Gigaom’s Jonathan Vanian interviews Docker’s CEO Ben Golub and posts on June 27, 2014. I had a chance to talk to Jonathan before he interviewed Ben and I had a simple question. If you have a 100 servers running workloads that would fit in a Dockers environment how much better is Dockers vs. a typical virtualized environment? Here is what Jonathan wrote up.
How can Docker be smaller than a VM? Microsoft in its support for Docker writes an explanation.
By making Docker containers significantly smaller than traditional VMs, they can be booted/restarted more quickly, more of them can run on a single host and they are considerably more portable. Furthermore, when capturing a new Docker container, the tooling only needs to capture the differences between the original and the new container. This makes it possible to rationalize Docker as a kind of version control system for disk images.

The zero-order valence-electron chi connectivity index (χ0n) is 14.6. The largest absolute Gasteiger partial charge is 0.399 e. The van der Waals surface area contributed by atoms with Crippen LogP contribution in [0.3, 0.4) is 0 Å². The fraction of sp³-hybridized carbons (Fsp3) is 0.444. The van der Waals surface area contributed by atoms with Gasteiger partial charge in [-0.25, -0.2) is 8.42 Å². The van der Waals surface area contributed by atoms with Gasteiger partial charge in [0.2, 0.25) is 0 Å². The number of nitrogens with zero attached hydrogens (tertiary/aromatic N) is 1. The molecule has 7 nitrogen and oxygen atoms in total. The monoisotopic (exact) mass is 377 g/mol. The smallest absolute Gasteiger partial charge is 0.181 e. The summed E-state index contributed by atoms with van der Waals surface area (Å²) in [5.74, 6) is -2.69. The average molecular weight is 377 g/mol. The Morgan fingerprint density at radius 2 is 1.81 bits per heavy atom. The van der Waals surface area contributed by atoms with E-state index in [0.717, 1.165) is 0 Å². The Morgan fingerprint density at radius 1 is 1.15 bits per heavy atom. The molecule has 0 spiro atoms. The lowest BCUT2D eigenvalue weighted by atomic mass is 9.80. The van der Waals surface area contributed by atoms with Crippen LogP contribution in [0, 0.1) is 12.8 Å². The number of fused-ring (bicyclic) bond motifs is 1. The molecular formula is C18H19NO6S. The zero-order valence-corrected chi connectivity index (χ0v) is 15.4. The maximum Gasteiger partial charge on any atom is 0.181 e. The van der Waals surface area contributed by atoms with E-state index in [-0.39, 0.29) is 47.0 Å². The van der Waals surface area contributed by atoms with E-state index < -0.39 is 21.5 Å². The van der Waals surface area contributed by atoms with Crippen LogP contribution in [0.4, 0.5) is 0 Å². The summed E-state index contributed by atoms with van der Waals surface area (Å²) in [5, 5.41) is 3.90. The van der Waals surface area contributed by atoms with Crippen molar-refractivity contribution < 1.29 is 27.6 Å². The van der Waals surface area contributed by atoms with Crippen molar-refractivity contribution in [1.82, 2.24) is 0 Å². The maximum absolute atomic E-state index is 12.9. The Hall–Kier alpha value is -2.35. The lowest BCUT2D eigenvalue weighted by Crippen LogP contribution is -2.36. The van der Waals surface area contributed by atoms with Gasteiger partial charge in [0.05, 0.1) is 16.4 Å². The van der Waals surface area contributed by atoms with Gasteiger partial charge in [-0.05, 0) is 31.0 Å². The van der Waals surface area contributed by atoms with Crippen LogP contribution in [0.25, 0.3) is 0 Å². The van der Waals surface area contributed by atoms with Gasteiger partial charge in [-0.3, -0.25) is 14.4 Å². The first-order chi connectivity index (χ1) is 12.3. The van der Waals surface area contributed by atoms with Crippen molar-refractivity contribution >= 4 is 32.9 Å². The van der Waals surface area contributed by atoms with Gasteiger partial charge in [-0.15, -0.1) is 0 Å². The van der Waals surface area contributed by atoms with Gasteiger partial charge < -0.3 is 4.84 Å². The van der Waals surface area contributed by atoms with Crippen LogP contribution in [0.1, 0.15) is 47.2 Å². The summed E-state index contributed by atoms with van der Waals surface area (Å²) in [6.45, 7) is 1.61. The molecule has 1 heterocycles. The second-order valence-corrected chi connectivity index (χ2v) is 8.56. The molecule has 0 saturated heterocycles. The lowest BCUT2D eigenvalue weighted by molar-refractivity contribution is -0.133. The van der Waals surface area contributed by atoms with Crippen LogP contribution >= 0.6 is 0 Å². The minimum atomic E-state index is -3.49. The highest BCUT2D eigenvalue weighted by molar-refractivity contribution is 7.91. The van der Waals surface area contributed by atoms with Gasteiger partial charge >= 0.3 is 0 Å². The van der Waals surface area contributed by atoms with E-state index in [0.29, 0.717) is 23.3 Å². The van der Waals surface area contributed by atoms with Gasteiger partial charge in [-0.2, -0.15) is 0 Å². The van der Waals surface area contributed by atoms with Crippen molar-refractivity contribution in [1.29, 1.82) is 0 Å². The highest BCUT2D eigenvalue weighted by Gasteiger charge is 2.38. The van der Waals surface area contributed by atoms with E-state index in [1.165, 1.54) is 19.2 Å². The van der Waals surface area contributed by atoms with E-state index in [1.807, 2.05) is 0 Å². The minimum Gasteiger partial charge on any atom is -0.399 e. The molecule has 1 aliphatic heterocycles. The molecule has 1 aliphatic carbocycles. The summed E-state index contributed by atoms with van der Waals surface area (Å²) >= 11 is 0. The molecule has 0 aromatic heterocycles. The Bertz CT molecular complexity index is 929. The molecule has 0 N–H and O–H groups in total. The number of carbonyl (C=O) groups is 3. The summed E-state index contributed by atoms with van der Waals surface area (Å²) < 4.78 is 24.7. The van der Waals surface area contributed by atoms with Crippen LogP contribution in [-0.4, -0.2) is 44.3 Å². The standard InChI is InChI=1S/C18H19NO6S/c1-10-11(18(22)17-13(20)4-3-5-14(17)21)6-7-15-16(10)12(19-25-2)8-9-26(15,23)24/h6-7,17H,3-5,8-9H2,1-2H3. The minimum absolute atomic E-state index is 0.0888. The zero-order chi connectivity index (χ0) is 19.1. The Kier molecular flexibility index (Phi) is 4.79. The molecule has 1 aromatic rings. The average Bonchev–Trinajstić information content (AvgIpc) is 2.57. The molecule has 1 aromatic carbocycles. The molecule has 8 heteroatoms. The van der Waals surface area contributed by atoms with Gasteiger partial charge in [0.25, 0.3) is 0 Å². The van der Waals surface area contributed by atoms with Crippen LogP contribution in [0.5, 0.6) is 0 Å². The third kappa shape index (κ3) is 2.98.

One simple assumption you can make is if something is lighter with its size there is a 1-1 relationship between being lighter means you should be able to be more efficient. If you are 20% lighter, than you can do 25% more work with the same capacity. If you are at the extreme of 80% lighter, then you can do 500% more work with the same capacity of server hardware.
As time goes on we’ll hopefully see real world results of how much more efficient Docker is than a hypervisor virtualization strategy.
Disclosure: I work for Gigaom Research as a part-time freelance analyst.